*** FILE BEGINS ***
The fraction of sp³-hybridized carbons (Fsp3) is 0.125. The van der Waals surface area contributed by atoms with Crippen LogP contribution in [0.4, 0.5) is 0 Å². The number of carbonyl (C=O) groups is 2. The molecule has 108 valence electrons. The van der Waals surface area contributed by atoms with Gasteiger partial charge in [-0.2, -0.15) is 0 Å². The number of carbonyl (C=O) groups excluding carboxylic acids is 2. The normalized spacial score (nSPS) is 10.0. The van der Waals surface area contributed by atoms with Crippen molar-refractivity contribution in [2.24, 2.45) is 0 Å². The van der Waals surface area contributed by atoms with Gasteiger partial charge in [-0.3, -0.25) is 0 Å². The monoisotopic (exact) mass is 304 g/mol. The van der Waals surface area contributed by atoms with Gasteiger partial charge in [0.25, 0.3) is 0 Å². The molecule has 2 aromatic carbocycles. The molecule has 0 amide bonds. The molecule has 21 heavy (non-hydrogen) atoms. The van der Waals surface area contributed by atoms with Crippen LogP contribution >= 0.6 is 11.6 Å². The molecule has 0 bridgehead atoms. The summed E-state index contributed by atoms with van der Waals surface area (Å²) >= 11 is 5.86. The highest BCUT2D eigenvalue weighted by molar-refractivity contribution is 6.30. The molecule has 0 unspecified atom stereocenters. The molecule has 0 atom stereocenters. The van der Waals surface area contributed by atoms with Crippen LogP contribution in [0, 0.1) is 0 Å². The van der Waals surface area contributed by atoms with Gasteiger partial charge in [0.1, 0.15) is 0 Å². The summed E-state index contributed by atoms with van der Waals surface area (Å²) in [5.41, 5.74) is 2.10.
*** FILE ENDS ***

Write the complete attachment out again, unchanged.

The fraction of sp³-hybridized carbons (Fsp3) is 0.125. The van der Waals surface area contributed by atoms with Crippen LogP contribution in [0.4, 0.5) is 0 Å². The number of carbonyl (C=O) groups is 2. The molecule has 108 valence electrons. The van der Waals surface area contributed by atoms with Gasteiger partial charge in [-0.2, -0.15) is 0 Å². The number of carbonyl (C=O) groups excluding carboxylic acids is 2. The normalized spacial score (nSPS) is 10.0. The van der Waals surface area contributed by atoms with Crippen molar-refractivity contribution in [2.24, 2.45) is 0 Å². The van der Waals surface area contributed by atoms with Gasteiger partial charge in [-0.3, -0.25) is 0 Å². The monoisotopic (exact) mass is 304 g/mol. The van der Waals surface area contributed by atoms with Gasteiger partial charge in [0.25, 0.3) is 0 Å². The molecule has 2 aromatic carbocycles. The molecule has 0 amide bonds. The molecule has 21 heavy (non-hydrogen) atoms. The van der Waals surface area contributed by atoms with Crippen LogP contribution >= 0.6 is 11.6 Å². The molecule has 0 bridgehead atoms. The summed E-state index contributed by atoms with van der Waals surface area (Å²) >= 11 is 5.86. The highest BCUT2D eigenvalue weighted by molar-refractivity contribution is 6.30. The molecule has 0 unspecified atom stereocenters. The molecule has 0 atom stereocenters. The van der Waals surface area contributed by atoms with Crippen LogP contribution in [0, 0.1) is 0 Å². The van der Waals surface area contributed by atoms with Gasteiger partial charge in [0.1, 0.15) is 0 Å². The summed E-state index contributed by atoms with van der Waals surface area (Å²) in [5.41, 5.74) is 2.10.